by Steve Renshaw
During October, as part of the Community Pubs campaign, CAMRA is highlighting the part that pubs play in people’s lives. New research shows that many of us use pubs to celebrate landmarks in our lives, from wetting the baby’s head to holding a wake. This got me thinking about how pubs have become family-friendly venues, and I realised that it was linked to the availability of pub food.
When I first started visiting pubs, you might get a sandwich or cold pie at lunchtime. The highlight in the evenings was when the shellfish man came round selling bags of cockles and shrimps. And the first family room I came across was a lean-to at the back of a pub on the Norfolk coast. It had a formica-covered table and a few wobbly, wooden chairs. At that time, pubs were places for men to have a few pints after a hard day’s work, not for women and children. And not for eating meals!
Things began to change in the early 1970s when basket meals appeared. Then, chicken or scampi with chips in a basket felt like the height of sophistication. This was the time when eating out became more popular, with the growth of affordable restaurant chains. Readers of a certain age will remember feasting on prawn cocktail, rump steak and Black Forest gateau in a Berni Inn. In the face of this competition, “pub grub” expanded to include classic meals such as steak and ale pie, fish and chips, and Sunday roasts.
At the end of the 1980s, Margaret Thatcher’s government forced the big brewers to sell off their large pub estates. The pubcos that took over were often part of larger hospitality groups. They recognised that having a restaurant within a pub would widen the appeal and increase trade. As a result, we have seen numerous pub/restaurant chains spring up. The majority of pubs now serve hot food, and they range from budget chains offering two meals for £6 to Michelin-starred gastropubs.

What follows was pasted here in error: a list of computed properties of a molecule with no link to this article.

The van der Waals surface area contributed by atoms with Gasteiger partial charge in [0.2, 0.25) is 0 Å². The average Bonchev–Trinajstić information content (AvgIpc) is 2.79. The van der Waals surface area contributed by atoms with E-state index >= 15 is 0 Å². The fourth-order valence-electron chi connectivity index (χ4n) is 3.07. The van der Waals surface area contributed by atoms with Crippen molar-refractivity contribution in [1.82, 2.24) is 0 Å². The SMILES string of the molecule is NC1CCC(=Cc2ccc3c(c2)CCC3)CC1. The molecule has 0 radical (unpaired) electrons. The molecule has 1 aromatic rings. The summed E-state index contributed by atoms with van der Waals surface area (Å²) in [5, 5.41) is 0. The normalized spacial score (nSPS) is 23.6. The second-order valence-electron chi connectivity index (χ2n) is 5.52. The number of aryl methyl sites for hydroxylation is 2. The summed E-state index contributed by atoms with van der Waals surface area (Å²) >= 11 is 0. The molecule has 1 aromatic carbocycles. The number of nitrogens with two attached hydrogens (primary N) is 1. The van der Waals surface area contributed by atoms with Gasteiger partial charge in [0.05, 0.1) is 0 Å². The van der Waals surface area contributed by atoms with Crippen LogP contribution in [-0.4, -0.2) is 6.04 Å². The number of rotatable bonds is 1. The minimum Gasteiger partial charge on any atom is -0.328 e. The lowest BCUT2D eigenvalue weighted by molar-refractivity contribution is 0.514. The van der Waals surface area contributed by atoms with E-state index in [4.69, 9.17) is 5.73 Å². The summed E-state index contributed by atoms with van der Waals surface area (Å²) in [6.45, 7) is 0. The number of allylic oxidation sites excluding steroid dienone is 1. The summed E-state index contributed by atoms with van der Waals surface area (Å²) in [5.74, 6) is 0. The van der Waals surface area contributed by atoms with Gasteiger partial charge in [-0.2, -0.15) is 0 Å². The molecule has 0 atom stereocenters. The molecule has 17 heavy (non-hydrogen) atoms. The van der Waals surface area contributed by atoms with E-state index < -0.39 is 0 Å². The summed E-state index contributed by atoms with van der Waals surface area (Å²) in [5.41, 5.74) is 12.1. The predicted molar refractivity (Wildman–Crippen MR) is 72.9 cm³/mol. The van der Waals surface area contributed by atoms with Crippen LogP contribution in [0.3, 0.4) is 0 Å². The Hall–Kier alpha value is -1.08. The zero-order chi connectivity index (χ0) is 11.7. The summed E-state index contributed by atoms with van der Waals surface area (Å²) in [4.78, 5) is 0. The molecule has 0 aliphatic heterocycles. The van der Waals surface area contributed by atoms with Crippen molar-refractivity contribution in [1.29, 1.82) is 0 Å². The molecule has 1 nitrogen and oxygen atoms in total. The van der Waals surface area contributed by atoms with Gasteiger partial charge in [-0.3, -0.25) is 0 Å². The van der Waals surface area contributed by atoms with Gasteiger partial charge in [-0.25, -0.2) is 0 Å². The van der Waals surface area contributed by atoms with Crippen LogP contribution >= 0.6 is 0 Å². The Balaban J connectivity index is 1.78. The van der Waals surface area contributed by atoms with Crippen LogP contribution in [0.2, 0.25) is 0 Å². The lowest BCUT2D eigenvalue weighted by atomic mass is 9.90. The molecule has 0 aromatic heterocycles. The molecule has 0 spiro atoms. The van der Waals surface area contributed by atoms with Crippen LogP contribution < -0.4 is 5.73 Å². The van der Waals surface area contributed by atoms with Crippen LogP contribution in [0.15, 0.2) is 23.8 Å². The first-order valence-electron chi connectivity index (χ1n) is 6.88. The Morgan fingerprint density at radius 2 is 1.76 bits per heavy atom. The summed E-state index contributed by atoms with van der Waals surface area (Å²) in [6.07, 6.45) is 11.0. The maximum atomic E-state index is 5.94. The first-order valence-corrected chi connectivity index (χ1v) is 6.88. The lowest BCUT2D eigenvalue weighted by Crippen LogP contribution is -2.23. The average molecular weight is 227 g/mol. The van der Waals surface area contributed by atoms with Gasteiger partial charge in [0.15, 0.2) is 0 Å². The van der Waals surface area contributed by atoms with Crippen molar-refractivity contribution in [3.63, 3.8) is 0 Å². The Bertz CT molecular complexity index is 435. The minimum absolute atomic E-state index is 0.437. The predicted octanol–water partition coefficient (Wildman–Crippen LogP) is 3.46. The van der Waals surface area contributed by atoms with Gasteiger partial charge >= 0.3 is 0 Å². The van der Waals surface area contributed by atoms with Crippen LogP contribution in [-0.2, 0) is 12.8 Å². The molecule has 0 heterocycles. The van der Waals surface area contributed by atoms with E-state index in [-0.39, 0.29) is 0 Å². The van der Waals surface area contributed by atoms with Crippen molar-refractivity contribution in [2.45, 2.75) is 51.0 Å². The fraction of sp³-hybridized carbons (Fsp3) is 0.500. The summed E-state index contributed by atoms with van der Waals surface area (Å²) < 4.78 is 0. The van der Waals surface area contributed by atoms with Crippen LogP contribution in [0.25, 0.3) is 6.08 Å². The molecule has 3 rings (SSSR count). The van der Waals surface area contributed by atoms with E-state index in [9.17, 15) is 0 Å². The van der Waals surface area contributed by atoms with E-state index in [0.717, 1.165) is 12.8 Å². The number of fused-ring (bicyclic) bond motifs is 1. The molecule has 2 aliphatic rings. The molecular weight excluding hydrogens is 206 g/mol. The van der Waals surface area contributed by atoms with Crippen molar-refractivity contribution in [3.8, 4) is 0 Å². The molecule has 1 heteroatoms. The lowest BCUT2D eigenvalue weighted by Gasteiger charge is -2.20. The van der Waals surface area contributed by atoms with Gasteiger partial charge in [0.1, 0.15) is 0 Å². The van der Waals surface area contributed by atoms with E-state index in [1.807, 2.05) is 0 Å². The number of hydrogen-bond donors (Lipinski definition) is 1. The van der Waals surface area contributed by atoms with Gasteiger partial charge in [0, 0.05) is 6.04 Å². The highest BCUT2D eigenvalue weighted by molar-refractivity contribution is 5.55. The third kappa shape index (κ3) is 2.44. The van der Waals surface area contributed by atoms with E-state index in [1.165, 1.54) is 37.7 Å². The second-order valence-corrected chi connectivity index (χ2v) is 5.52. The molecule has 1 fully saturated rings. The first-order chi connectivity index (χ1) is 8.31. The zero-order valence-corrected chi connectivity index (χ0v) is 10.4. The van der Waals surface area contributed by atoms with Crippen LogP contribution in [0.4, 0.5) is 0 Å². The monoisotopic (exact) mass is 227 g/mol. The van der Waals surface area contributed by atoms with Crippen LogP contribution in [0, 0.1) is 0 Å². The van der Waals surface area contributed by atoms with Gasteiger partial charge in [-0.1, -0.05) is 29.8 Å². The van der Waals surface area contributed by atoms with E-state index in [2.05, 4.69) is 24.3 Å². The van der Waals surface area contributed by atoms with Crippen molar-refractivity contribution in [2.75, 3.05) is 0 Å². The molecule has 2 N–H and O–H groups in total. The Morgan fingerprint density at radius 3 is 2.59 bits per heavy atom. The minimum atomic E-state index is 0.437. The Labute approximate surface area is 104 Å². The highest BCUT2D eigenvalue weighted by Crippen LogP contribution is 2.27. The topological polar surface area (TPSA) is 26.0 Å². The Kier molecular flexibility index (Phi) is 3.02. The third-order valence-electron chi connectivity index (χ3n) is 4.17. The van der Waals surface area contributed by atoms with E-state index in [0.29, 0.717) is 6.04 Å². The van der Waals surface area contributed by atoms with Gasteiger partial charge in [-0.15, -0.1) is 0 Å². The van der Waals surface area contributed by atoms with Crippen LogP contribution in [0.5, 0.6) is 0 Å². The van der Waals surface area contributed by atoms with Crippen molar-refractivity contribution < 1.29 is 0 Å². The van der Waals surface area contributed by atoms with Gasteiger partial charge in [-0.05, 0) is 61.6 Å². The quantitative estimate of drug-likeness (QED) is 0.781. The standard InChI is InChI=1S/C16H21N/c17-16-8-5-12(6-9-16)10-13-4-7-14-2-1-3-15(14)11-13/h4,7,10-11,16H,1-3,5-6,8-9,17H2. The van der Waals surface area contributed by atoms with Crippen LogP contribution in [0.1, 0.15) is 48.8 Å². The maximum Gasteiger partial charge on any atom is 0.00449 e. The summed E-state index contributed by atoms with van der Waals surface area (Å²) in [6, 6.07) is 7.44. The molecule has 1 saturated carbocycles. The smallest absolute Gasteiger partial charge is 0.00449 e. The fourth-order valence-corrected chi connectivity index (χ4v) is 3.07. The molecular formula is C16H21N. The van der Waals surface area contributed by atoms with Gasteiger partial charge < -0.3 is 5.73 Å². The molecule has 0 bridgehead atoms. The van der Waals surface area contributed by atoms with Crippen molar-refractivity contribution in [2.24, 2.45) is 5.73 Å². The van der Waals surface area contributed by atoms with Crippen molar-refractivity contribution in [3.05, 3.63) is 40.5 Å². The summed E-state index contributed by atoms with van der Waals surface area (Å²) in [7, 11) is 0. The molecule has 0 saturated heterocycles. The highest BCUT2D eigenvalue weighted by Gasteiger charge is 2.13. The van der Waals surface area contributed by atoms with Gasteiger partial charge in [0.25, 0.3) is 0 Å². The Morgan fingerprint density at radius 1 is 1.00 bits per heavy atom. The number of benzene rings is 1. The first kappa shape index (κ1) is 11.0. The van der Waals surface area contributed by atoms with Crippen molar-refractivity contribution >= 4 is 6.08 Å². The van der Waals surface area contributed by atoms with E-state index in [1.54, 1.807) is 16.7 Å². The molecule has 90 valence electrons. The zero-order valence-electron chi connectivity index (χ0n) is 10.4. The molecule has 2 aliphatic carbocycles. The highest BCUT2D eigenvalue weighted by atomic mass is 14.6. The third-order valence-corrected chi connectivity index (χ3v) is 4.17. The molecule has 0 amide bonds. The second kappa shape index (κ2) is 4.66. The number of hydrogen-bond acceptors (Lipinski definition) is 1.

Over the years, changes to the licensing laws have relaxed the restrictions on children in pubs. Each pub now has a unique set of conditions on its licence setting out how it operates. Generally speaking, the licensee can allow children in the pub, unless there is a particular licence condition preventing this. A number of pub chains now target young families by providing children’s menus and play areas.
The recently-refurbished Stags Head on Newport is a typical, modern pub/restaurant. According to its website, it has a “great family atmosphere”. I called in on a Sunday lunchtime and the place was packed. Every table in the restaurant and the extensive bar area was occupied with diners enjoying the carvery. Children are clearly welcome; there is a play area in the beer garden and a plentiful supply of high chairs inside.
I sat at the bar and was pleased to see that, despite the emphasis on food, there were four real ales on offer. As I enjoyed my drink amid the hubbub, I reflected on the way pubs have changed over the last forty years.
And what about the beer? Caledonian Deuchars IPA (3.8% ABV) was CAMRA’s Champion Beer of Britain in 2002. The brewery was taken over by Scottish & Newcastle in 2004 and is now part of Heineken. It’s a refreshing, pale gold bitter with a slightly floral aroma and a dry finish. A good beer for a lager drinker who wants to try real ale.
Remember, your local is for life, not just for special occasions. Visit CAMRA’s new pub database whatpub.com to find details of pubs in your area.